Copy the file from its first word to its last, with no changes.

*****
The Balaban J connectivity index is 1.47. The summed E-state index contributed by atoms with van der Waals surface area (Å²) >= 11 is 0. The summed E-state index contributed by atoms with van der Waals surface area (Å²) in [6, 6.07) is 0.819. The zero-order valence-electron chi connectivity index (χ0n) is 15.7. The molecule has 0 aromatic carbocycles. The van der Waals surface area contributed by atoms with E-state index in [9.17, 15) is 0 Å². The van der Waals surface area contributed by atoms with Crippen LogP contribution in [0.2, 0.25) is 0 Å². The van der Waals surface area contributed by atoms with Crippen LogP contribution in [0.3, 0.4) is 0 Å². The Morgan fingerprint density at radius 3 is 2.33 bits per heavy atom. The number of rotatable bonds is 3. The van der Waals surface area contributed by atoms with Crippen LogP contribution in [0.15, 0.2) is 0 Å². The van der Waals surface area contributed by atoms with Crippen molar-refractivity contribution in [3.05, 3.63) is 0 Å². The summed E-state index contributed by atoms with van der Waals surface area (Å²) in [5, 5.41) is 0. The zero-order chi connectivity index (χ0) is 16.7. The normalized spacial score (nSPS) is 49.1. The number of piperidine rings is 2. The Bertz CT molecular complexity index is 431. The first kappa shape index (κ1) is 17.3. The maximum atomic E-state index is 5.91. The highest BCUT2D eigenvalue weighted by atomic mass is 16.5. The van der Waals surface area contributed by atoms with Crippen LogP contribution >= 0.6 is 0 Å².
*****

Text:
The Balaban J connectivity index is 1.47. The summed E-state index contributed by atoms with van der Waals surface area (Å²) >= 11 is 0. The summed E-state index contributed by atoms with van der Waals surface area (Å²) in [6, 6.07) is 0.819. The zero-order valence-electron chi connectivity index (χ0n) is 15.7. The molecule has 0 aromatic carbocycles. The van der Waals surface area contributed by atoms with E-state index in [9.17, 15) is 0 Å². The van der Waals surface area contributed by atoms with Crippen LogP contribution in [0.2, 0.25) is 0 Å². The van der Waals surface area contributed by atoms with Crippen LogP contribution in [0.3, 0.4) is 0 Å². The Morgan fingerprint density at radius 3 is 2.33 bits per heavy atom. The number of rotatable bonds is 3. The van der Waals surface area contributed by atoms with Crippen LogP contribution in [0.15, 0.2) is 0 Å². The van der Waals surface area contributed by atoms with Crippen molar-refractivity contribution in [3.05, 3.63) is 0 Å². The summed E-state index contributed by atoms with van der Waals surface area (Å²) in [5, 5.41) is 0. The zero-order chi connectivity index (χ0) is 16.7. The normalized spacial score (nSPS) is 49.1. The number of piperidine rings is 2. The Bertz CT molecular complexity index is 431. The first kappa shape index (κ1) is 17.3. The maximum atomic E-state index is 5.91. The highest BCUT2D eigenvalue weighted by atomic mass is 16.5. The van der Waals surface area contributed by atoms with Crippen LogP contribution >= 0.6 is 0 Å².